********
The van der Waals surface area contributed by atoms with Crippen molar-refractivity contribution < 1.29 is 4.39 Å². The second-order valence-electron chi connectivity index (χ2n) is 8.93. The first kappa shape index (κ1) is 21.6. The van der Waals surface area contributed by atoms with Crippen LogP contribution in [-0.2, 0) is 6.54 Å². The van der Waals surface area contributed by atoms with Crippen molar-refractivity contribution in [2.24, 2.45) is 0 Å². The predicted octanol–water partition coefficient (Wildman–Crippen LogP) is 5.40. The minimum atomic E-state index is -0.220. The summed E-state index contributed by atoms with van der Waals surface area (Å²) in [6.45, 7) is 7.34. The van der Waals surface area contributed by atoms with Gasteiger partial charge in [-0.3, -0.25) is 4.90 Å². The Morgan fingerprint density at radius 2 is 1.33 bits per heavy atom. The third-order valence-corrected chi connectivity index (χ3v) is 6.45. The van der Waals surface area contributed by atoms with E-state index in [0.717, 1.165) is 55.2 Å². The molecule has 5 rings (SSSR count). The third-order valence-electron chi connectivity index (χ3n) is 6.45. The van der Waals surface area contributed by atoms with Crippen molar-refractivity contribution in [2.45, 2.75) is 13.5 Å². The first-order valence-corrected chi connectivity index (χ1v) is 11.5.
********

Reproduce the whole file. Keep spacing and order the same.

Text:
The van der Waals surface area contributed by atoms with Crippen molar-refractivity contribution < 1.29 is 4.39 Å². The second-order valence-electron chi connectivity index (χ2n) is 8.93. The first kappa shape index (κ1) is 21.6. The van der Waals surface area contributed by atoms with Crippen LogP contribution in [-0.2, 0) is 6.54 Å². The van der Waals surface area contributed by atoms with Crippen molar-refractivity contribution in [2.24, 2.45) is 0 Å². The predicted octanol–water partition coefficient (Wildman–Crippen LogP) is 5.40. The minimum atomic E-state index is -0.220. The summed E-state index contributed by atoms with van der Waals surface area (Å²) in [6.45, 7) is 7.34. The van der Waals surface area contributed by atoms with Gasteiger partial charge in [-0.3, -0.25) is 4.90 Å². The Morgan fingerprint density at radius 2 is 1.33 bits per heavy atom. The third-order valence-corrected chi connectivity index (χ3v) is 6.45. The van der Waals surface area contributed by atoms with E-state index in [0.717, 1.165) is 55.2 Å². The molecule has 5 rings (SSSR count). The third-order valence-electron chi connectivity index (χ3n) is 6.45. The van der Waals surface area contributed by atoms with Crippen molar-refractivity contribution in [2.45, 2.75) is 13.5 Å². The first-order valence-corrected chi connectivity index (χ1v) is 11.5.